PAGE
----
Veit Erbermann (or Ebermann) (25 May 1597, at Rendweisdorff, in Bavaria – 8 April 1675) was a German theologian and controversialist.[1]

He was born of Lutheran parents, but at an early age he became a Roman Catholic, and on 30 May, 1620, entered the Society of Jesus. After completing his ecclesiastical studies he taught philosophy and Scholastic theology, first at Mainz and afterwards at Würzburg. Subsequently he was appointed rector of the pontifical seminary at Fulda, which position he held for seven years.

His theological attainments and zeal for the Church brought him into conflict with many of the leading Reformers of his time. He watched with a keen interest what in Protestant theological circles is known as "Syncretistic Controversy", and in his frequent encounters with its chief representatives proved himself an able champion of Catholicism.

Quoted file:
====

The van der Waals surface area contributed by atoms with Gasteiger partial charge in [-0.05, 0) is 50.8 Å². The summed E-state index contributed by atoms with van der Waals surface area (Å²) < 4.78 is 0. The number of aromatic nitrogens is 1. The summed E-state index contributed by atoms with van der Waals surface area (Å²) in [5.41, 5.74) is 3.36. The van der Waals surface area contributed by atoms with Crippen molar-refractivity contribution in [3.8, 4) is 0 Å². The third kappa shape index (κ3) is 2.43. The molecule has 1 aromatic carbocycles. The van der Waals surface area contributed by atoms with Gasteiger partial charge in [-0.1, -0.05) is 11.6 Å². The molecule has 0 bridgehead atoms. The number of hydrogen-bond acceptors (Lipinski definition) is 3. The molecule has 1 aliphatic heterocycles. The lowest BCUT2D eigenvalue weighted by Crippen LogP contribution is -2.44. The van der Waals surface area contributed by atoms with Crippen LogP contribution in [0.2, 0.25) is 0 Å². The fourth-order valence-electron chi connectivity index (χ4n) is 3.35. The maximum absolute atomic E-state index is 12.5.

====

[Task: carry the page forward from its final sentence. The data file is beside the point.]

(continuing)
His principal works are:

  • "Anatomia Callixtina" (Mainz, 1644)
  • "Irenicon Catholicum" (2 vols., Mainz, 1645-46), in which he examines critically the religious tenets of George Calixtus
  • "Interrogationes apologeticae" (Würzburg, 1651)
  • Examen Examinis Conringiani (Würzburg, 1644), an expostion of the infallibility of the Church against Hermann Conring
  • "Anti-Musaeus, i.e. parallela Ecclessiae verae et falsae" (Würzburg, 1659), *"Anti-Musaei pars altera" (Würzburg, 1661)
  • "Asserta theologica de fide divina" (Würzburg, 1665).


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